Rico claims in business litigation by

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Carmen D. Caruso1
(NOTE: This article was presented by Mr. Caruso to the GREATER CHICAGO CHAPTER of the NATIONAL ASSOCIATION OF CERTIFIED FRAUD EXAMINERS on October 20, 1994, and was updated in 2002)
The Racketeer Influenced and Corrupt Organizations Act (“RICO”) was signed into law by President Nixon on October 15, 1970 as Title IX of the 1970 Organized Crime Control Act.2 RICO contains both civil and criminal provisions. Civil RICO creates a cause of action which has been described by the American Bar Association as the “ultimate remedy in business and commercial litigation.”3 This ultimate remedy includes treble damages (three times the actual loss) plus cost of suit including reasonable attorneys’ fees.
Civil and Criminal RICO
In general, there is no substantive difference between criminal and civil RICO. Both apply to the same conduct. There are exceptions to this rule, but these distinctions are based on the differences between civil and criminal law generally, and are not specific to RICO.
For example, civil RICO conspiracy, like all civil conspiracy claims, requires proof of an “overt act” committed in furtherance of the conspiracy. Criminal RICO conspiracy does not require proof of an overt act—but in view of RICO’s predicate act requirement, this amounts to a “distinction” without a “difference.”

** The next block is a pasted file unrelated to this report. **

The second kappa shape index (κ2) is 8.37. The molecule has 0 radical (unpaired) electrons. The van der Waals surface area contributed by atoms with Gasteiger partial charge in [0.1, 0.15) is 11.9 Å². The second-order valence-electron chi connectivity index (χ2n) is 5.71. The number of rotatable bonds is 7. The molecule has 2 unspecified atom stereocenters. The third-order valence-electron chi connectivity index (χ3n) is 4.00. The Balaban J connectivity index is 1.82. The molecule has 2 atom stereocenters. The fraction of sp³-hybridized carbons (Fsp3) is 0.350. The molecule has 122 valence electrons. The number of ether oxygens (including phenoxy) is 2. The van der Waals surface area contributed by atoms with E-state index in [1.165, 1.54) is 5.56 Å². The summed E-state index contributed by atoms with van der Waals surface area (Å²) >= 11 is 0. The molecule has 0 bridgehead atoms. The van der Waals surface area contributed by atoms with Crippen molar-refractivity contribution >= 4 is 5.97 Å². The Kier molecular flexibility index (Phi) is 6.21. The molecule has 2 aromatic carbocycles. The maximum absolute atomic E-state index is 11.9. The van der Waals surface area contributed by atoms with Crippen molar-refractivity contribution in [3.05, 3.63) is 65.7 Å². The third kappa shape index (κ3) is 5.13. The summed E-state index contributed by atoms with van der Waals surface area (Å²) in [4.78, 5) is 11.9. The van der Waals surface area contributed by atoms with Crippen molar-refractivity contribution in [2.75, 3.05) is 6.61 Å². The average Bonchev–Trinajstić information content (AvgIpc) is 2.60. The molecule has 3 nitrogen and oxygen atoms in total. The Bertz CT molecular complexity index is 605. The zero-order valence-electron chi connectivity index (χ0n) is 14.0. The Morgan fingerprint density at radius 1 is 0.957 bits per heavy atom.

As another example, in a criminal RICO case, it generally is not necessary to prove that the criminal scheme was successful and that someone was injured as a result. In a civil RICO case, as in all civil actions, injury to the plaintiff is an essential element of the cause of action.
The primary differences between civil and criminal RICO are procedural. Civil RICO is litigated like other civil cases, with pleadings, discovery, motions etc., and at trial, the preponderance of evidence standard app1ies.4 In a criminal RICO case, the accused is entitled to the available constitutional and statutory protections, and at trial, the reasonable doubt standard is applicable. In Sedima, S.P.L.R. v. Imrex Co., the United States Supreme Court held that a civil RICO claim may be maintained in the absence of a prior criminal conviction under RICO or under the specific statutes which outlaw the various defined acts of racketeering activity.5

The Purpose of RICO